Iran’s chief negotiator also said that Iran will keep negotiating as long as it is necessary. 

Ulyanov said on Saturday that at least two weeks of talks were required. 

Enrique Mora, European Union’s deputy secretary general for political affairs, who runs the shuttle diplomacy between Iran and the U.S., has stated that he expects a settlement in this round of negotiations, while other envoys are more skeptical.

According to a Washington Post report published on Saturday, the United States believes the remaining gaps “could be closed in a matter of weeks.”

The Post also said that the Biden administration is pushing for Iran to “explicitly agree that the deal would lead to follow-on negotiations.” Such follow-on negotiations, if Iran agrees, could cover regional security and defense issues as well as a possible extension to the JCPOA.

Donald Trump withdrew the United States from the JCPOA in May 2018 and imposed harsh sanctions, plunging the Iranian economy into a slump from which it is only just rebounding.

The complexity surrounding the negotiations for reviving the JCPOA comes amid the most recent confession by former Mossad chief Yossi Cohen who in a live TV program on channel 12 implicitly admitted to assassinating Iranian nuclear scientist Mohsen Fakhrizadeh and did the sabotage act at Natanz.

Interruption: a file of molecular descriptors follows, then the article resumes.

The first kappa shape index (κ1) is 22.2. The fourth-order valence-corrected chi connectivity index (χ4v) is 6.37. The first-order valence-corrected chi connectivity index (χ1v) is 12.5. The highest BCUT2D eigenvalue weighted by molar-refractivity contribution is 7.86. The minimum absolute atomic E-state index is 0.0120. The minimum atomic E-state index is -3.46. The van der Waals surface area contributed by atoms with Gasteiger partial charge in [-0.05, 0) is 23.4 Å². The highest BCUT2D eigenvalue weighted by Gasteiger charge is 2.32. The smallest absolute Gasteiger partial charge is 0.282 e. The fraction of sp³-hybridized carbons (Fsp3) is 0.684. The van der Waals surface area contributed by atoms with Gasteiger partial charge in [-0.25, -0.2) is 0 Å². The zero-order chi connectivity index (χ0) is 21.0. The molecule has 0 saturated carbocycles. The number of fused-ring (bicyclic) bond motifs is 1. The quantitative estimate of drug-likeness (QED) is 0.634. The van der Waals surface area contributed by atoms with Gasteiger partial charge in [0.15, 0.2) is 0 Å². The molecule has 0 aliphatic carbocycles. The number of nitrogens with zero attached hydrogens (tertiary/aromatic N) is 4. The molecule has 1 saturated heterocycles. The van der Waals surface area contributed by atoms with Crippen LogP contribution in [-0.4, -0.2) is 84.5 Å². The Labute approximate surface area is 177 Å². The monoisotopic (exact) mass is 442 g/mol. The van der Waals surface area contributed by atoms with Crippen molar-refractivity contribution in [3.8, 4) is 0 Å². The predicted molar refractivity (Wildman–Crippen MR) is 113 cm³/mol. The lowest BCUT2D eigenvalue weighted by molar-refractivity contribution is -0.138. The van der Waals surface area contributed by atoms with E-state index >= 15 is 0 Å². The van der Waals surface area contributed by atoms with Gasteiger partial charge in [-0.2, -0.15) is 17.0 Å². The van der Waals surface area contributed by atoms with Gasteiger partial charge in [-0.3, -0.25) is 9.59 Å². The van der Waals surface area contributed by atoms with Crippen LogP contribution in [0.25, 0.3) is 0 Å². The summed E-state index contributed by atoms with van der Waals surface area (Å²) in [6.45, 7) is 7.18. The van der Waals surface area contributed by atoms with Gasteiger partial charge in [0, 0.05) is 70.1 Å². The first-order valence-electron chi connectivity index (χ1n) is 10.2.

Both acts were widely attributed to Israel, but Cohen’s specificity was the closest confirmation yet of Israeli involvement.

When asked about sabotage in the Natanz facility, the interviewer asked Cohen where he'd take them if they could go there, and he said, "to the cellar," where "the centrifuges used to spin."

“It doesn’t look like it used to look,” he added.

Iran has time and again repeated that Washington needs to make a political decision. But Biden and Israel are seemingly too close to depart. Rob Malley knows better than Iran that Tehran will not negotiate on its defensive abilities, and Iranian politicians will not enter JCPOA 2, JCPOA+, and further deals. However, political pundits are pondering the question as to why the U.S. is dragging its feet to reach a conclusion. Some say that Biden is dragging his feet to see what happens in Israel.

If so, then Biden is politically ignorant. Is there a difference between Bibi Netanyahu and Yair Lapid and Naftali Bennet? No. will there be a major policy shift? No. Then, why is Biden waiting for Bennet-Lapid coalition to form cabinet? 

He is a following Israel. The Bennet-Lapid coalition has also opposed the JCPOA, so it is highly unlikely that Israel will change its policy towards the JCPOA. Lapid supported Macron’s suggestion to put pressure on Iran to come to the negotiation table 10 years after signing the JCPOA, for a “stronger, longer” deal.

If Biden wants to interact with Iran, he should change his tact. Joe needs to prioritize his goals. While the agreement seems so close, it can slip away from Biden’s hands.

SA/PA